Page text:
Back in February the Census folks came to Chester ready to pay about $20/hr for Census workers and the overall response I saw on my blog post was ‘absolutely not!’
I’m not sure if the coronavirus has helped any of you change your minds or if it’s even too late to apply.
To ensure everyone is counted, census takers will be visiting households that haven’t responded yet to the 2020 Census to collect their responses in person staring no later than August 11. All follow-up efforts will conclude no later than October 31.
When they come knocking on your door, the Census takers are trained to:
- Wear a mask.
- Conduct the interview outside a home in an open, well-ventilated space, when possible.
- Allow 6 feet of space between them and the person they are interviewing.
- Not allow anyone else to handle Census Bureau equipment.
If a household does not want to conduct the interview in person, they can provide the census taker with their phone number to complete it over the phone.
From the looks of things, they’ll be knocking on a lot of Chester doors.
To date, Chester has a dismal 33% response rate to the 2020 Census (compared to 68% in the county overall) with 15% responding via the internet (compared to 57% in the county). At this rate, Chester City will receive close to 70% less money from the state than we’re entitled to.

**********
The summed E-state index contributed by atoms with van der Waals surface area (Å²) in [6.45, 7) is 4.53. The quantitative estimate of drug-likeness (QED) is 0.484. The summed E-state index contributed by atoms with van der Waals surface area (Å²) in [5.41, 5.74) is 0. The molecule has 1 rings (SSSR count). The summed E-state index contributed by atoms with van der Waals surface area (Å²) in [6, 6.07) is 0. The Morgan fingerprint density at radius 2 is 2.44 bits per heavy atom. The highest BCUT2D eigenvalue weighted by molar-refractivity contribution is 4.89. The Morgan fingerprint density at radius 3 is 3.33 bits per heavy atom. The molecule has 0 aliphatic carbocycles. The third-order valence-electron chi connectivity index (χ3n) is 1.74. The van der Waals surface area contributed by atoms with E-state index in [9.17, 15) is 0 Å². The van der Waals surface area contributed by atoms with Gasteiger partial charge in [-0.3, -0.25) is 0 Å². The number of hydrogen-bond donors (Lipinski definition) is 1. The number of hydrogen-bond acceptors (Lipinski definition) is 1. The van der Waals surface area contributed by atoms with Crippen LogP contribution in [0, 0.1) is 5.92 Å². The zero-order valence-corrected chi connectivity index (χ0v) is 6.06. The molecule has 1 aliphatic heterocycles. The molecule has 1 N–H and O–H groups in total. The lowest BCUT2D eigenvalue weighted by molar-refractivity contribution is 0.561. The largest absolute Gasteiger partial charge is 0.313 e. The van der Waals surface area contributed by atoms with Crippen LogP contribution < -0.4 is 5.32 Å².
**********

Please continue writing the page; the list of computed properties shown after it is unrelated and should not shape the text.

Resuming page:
Complete your Census here https://2020census.gov/en/ways-to-respond.html.
For each person that’s not counted, the state loses cash – about $2,500 per uncounted person, for each of the next 10-years. In 2016, Pennsylvania received $39,179,047,733 through 55 federal spending programs guided by data derived from the 2010 Census. That money flows downhill to the county and eventually to every municipality.
We must be concerned that Chester’s population is accurately counted to receive funding for everything from local schools to rebuilding community centers and infrastructure.
The money comes through programs designed to address a wide range of issues, from health care to nutrition for children and families, to assistance for college costs, to housing assistance, to jobs programs, and more.
There is an obvious link between much of the federal funds flowing to the states, and the funds then flowing from the states to counties, cities, towns, and other locales. If an inaccurate census count results in less money for a state in these programs, then that probably means less money for most local areas.
There are a few programs that rely on census numbers to guide funds all the way to the local level. These programs include:
- Title I Grants to Local Education Agencies, which provide financial assistance to schools and school districts with high numbers or high percentages of children from low-income families to help ensure that all children meet state academic standards;
- Community Development Block Grants Entitlement Program, which provides annual grants to Chester to help provide decent housing and suitable living conditions, and to expand economic opportunities, primarily for people with low and moderate income
- Workforce Innovation Opportunity Act Programs for Dislocated Workers, Adults, and Youths, which provide financial support for employment and training services including job searching, career counseling, placement assistance, and relocation assistance for three separate target groups: dislocated workers (those terminated or laid off and unlikely to return to previous industry), adults, and youths.